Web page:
|Previous Section||Home Page|
NHS hospitals activity, in Oldham, Greater Manchester and in rest of England In-patients treated |1979 |<1>1987-88 |Percentage change ----------------------------------------------------------------------------------------------------------------- Oldham |23,542 |30,707 |30.4 Greater Manchester |350,892 |444,237 |26.6 Rest of England |5,049,228 |6,175,117 |22.3 Out patients attendences (total) Oldham |140,972 |158,079 |12.1 Greater Manchester |2,363,459 |2,602,003 |10.1 Rest of England |31,736,266 |34,148,210 |7.6 Day cases |1986 Oldham |2,085 |3,612 |73.2 Greater Manchester |45,283 |83,009 |83.3 Rest of England |546,778 |967,149 |76.9 <1> Patients attending out-patient clinics soley for attention of a minor nature and not seen by a doctor, eg. to have a dressing changed, are no longer counted. Prior to 1987-88 new outpatient attendances were first attendances at an individual hospital for a continuous series of treatments, but are now first attendances within the district when the attendance has not been initiated by the consultant or one of his staff.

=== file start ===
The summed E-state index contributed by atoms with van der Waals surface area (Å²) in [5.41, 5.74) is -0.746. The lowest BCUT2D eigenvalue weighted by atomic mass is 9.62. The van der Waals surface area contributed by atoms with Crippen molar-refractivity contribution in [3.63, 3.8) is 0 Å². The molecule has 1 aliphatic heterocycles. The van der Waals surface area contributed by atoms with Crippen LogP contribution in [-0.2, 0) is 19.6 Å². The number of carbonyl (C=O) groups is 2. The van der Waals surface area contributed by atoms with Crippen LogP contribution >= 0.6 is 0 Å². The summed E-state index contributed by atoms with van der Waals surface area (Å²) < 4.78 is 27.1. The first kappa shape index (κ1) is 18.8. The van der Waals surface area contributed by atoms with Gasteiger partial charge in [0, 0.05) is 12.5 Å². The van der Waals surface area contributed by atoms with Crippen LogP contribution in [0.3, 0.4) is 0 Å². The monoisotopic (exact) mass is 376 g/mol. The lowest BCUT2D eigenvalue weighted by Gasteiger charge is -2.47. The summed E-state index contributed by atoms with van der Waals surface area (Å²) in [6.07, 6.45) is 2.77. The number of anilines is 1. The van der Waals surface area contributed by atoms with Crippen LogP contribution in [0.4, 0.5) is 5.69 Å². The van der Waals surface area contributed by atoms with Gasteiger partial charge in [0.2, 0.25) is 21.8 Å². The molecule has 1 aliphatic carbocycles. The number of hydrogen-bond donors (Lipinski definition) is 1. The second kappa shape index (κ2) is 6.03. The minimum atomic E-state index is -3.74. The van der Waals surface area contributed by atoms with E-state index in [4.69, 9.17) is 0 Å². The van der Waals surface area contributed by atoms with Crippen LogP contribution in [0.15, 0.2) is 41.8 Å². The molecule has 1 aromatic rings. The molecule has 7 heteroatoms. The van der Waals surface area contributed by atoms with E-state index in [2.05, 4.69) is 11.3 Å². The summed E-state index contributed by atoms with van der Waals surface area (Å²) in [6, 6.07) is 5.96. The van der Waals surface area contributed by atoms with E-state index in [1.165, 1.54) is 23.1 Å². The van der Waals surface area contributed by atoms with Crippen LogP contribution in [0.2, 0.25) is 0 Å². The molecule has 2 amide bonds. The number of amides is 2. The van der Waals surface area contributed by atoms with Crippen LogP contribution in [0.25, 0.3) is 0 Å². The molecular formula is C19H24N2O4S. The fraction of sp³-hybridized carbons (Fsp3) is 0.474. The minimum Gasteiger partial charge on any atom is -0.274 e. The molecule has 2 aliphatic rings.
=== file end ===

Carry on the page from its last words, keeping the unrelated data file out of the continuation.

Day case figures for 1987-88 are not yet available. 1986 day case figures are given in the table.
Mrs. Currie : None. I understand that some treatments recently had to be rescheduled, because of equipment malfunction. The hon. Member may wish to contact the Leeds western health authority for a full explanation.
Mr. Kirkwood : To ask the Secretary of State for Health what information he has on the alternative arrangements to be put into effect to provide National Health Service hospital services for patients in Epping in the event of services being reduced at St. Margaret's hospital.